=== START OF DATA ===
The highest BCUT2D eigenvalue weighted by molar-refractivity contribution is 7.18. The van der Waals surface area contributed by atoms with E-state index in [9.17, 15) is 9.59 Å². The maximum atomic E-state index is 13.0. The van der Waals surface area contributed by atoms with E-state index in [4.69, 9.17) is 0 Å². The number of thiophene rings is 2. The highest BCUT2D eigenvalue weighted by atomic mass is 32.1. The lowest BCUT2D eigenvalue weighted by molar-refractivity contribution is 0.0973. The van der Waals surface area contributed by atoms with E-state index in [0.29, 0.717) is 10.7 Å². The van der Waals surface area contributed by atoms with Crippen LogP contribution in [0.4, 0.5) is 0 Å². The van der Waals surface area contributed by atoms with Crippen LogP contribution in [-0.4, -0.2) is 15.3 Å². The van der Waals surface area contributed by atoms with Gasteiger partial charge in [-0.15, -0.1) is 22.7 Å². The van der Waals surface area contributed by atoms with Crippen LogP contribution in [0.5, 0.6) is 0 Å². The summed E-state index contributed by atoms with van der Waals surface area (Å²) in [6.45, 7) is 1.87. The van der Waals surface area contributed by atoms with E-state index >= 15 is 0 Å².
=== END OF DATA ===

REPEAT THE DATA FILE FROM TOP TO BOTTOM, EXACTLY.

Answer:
The highest BCUT2D eigenvalue weighted by molar-refractivity contribution is 7.18. The van der Waals surface area contributed by atoms with E-state index in [9.17, 15) is 9.59 Å². The maximum atomic E-state index is 13.0. The van der Waals surface area contributed by atoms with E-state index in [4.69, 9.17) is 0 Å². The number of thiophene rings is 2. The highest BCUT2D eigenvalue weighted by atomic mass is 32.1. The lowest BCUT2D eigenvalue weighted by molar-refractivity contribution is 0.0973. The van der Waals surface area contributed by atoms with E-state index in [0.29, 0.717) is 10.7 Å². The van der Waals surface area contributed by atoms with Crippen LogP contribution in [0.4, 0.5) is 0 Å². The van der Waals surface area contributed by atoms with Crippen LogP contribution in [-0.4, -0.2) is 15.3 Å². The van der Waals surface area contributed by atoms with Gasteiger partial charge in [-0.15, -0.1) is 22.7 Å². The van der Waals surface area contributed by atoms with Crippen LogP contribution in [0.5, 0.6) is 0 Å². The summed E-state index contributed by atoms with van der Waals surface area (Å²) in [6.45, 7) is 1.87. The van der Waals surface area contributed by atoms with E-state index >= 15 is 0 Å².